Slow-witted and hyperactive, Canadian Wesley Evans missed long months of schooling due to erratic behavior which made attendance impossible. Hit by a truck at age nine, he suffered severe head injuries that left him comatose for eight days, with temporary paralysis of his left side upon regaining consciousness.
Released from the hospital after four months of therapy, Evans thereafter walked with a pronounced limp, communicating in slurred speech. Eighteen months later, he was burned over twenty percent of his body while playing with a cigarette lighter. He grew up obsessed with the notion that girls -- and later, women -- were laughing at his scars. In time, his hidden rage would reach a lethal boiling point.
On November 24, 1984, Lavonne Willems, age 27, of Vancouver, was found dead in a home she was watching for friends, then on vacation overseas. She had been murdered in the bedroom, stabbed a total of twenty-five times, her pants unbuckled and open at the waist. Detectives theorized a sexual motive, but they had no suspect in the case.
On March 31, 1985, realtor Beverly Seto, 39, hosted an open house for potential customers in Matsqui, British Columbia, a Vancouver suburb. When she failed to come home for supper, her husband dropped by the empty house and found her car outside, the door ajar. A light was burning in the kitchen, though the guests had long departed. Moving through the silent rooms, he found his wife in the bedroom, her throat slashed, skirt bunched up around her waist. The coroner reported Seto had been raped, then stabbed a minimum of twenty times.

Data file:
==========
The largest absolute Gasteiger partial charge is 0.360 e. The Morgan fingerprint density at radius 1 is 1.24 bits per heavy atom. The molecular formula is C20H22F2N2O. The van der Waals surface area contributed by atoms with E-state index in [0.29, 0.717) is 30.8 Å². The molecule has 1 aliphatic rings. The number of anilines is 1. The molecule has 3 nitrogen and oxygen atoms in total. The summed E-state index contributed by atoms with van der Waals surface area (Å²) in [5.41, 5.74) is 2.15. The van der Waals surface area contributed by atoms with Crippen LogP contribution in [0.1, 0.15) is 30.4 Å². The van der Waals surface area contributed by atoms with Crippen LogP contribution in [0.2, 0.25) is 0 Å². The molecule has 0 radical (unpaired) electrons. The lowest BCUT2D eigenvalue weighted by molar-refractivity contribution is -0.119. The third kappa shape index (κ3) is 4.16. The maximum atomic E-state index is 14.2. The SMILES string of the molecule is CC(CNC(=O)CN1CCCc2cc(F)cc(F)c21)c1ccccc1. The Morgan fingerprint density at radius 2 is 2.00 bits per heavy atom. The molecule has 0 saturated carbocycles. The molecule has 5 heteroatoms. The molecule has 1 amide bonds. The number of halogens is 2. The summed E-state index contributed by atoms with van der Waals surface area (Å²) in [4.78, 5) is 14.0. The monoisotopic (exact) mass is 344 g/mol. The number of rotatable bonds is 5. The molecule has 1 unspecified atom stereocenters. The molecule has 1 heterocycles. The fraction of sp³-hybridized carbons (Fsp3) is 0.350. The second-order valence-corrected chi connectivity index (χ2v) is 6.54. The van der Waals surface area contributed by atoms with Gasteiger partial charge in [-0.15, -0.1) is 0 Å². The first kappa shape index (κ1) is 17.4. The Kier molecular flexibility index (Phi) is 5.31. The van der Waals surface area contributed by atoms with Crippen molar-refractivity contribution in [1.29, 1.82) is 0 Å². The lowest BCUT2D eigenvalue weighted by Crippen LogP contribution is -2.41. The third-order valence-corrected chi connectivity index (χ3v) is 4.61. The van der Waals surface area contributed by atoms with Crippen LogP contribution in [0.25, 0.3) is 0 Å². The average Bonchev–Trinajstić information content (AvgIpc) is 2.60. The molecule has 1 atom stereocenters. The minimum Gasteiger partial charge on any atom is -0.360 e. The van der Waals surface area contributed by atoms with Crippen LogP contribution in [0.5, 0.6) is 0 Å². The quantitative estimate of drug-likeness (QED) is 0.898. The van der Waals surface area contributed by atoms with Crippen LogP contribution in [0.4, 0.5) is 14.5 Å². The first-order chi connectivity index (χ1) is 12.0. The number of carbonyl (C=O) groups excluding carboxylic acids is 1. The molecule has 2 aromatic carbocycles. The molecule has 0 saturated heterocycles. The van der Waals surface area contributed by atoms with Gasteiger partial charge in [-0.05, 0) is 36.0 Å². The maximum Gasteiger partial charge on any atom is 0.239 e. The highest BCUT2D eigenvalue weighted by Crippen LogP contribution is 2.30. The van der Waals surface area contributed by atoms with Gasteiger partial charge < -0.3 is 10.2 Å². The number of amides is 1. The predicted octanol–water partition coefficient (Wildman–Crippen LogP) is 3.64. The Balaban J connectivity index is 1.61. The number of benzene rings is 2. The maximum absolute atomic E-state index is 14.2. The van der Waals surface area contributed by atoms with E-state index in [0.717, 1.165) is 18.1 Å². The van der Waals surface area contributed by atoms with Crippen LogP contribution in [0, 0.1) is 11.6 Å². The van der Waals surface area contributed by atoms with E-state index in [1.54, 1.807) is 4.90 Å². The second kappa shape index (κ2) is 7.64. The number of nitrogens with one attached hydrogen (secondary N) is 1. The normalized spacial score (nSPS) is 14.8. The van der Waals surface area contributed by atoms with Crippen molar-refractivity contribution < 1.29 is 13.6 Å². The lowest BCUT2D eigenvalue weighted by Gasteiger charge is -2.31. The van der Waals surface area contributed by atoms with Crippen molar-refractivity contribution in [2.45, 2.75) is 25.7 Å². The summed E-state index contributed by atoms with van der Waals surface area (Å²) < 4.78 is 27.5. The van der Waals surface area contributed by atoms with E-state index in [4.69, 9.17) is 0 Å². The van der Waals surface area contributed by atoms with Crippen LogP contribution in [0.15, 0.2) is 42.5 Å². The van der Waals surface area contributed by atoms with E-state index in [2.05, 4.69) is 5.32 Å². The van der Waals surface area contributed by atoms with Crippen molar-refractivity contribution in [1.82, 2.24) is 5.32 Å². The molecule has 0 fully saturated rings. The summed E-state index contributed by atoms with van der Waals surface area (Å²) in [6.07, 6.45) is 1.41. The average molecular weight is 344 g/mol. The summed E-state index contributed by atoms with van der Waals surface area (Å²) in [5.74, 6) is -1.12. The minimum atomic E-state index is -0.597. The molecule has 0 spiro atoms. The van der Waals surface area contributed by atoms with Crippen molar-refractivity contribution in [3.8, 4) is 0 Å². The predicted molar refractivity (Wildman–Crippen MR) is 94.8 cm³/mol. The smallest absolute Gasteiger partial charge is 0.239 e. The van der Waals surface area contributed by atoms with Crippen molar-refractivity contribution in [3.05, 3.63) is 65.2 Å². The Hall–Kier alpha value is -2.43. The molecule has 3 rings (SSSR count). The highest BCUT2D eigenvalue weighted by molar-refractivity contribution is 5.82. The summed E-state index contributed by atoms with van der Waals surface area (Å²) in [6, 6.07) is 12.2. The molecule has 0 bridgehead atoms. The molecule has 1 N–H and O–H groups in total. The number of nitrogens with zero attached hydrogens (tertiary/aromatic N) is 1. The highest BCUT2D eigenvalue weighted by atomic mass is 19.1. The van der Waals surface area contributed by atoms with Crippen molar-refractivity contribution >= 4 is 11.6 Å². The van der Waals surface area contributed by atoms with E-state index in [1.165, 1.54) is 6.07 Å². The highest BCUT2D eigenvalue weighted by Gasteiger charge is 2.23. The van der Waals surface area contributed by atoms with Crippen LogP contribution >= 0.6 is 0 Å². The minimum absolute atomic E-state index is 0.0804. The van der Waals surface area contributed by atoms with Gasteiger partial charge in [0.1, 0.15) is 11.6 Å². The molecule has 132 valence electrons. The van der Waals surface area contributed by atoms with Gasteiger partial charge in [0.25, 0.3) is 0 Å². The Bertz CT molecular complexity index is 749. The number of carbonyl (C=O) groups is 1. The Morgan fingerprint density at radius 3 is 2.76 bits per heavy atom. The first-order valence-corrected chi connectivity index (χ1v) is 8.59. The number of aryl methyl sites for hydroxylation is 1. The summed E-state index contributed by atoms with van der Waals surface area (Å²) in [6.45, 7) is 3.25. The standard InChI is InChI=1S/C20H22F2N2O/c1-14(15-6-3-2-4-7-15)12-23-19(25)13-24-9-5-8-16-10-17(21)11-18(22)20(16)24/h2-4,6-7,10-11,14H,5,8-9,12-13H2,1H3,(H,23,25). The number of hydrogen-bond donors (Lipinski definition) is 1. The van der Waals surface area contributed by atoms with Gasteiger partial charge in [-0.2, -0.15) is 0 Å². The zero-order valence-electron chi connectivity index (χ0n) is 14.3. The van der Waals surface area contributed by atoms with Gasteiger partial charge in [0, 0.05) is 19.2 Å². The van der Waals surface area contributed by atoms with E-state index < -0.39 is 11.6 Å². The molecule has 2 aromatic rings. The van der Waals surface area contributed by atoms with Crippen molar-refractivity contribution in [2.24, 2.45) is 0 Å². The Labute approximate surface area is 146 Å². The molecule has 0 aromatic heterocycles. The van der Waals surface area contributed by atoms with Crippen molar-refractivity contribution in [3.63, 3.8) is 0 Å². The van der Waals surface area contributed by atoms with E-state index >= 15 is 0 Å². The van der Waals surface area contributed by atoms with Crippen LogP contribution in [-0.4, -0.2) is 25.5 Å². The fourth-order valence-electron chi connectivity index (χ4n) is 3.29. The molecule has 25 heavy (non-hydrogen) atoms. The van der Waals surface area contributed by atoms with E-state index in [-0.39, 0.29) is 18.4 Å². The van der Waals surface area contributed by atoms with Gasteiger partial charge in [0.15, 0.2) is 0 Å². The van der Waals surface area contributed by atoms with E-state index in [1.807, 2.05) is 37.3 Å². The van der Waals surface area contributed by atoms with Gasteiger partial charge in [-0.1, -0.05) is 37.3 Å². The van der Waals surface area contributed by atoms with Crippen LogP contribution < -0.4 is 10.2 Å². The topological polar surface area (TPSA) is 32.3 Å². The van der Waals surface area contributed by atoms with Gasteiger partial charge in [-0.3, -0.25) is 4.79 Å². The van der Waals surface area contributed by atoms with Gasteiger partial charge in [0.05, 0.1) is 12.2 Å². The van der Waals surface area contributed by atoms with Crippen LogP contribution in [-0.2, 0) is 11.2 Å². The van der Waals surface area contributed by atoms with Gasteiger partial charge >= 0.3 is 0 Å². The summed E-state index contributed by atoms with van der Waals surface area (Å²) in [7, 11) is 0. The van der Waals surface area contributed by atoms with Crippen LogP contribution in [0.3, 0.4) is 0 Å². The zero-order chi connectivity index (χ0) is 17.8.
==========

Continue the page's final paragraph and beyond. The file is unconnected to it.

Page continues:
In late July, police received a tip which named a young man from the Matsqui neighborhood as Seto's killer. He was held for questioning in early August 1985, but officers found nothing to connect him with the murder. Seeking further information on their suspect, they detained a friend, 21-year-old Wesley Evans, on marijuana charges, hoping they could pressure him for details of the suspect's movements. What they got instead, was a surprise confession to the crime.
In custody, their prisoner admitted killing Seto, and went on to offer details of the Willems murder. Homicide investigators checked their street maps, startled to discover Evans lived a short four blocks from the location of the Seto slaying, barely eight blocks from the house where Willems died.
The opening remarks of Wesley's trial were heard on January 16, 1986; convicted two weeks later, he was sentenced to a term of life imprisonment, required to serve a minimum of twenty-five years before he would be eligible for parole.
Michael Newton - An Encyclopedia of Modern Serial
Killers - Hunting Humans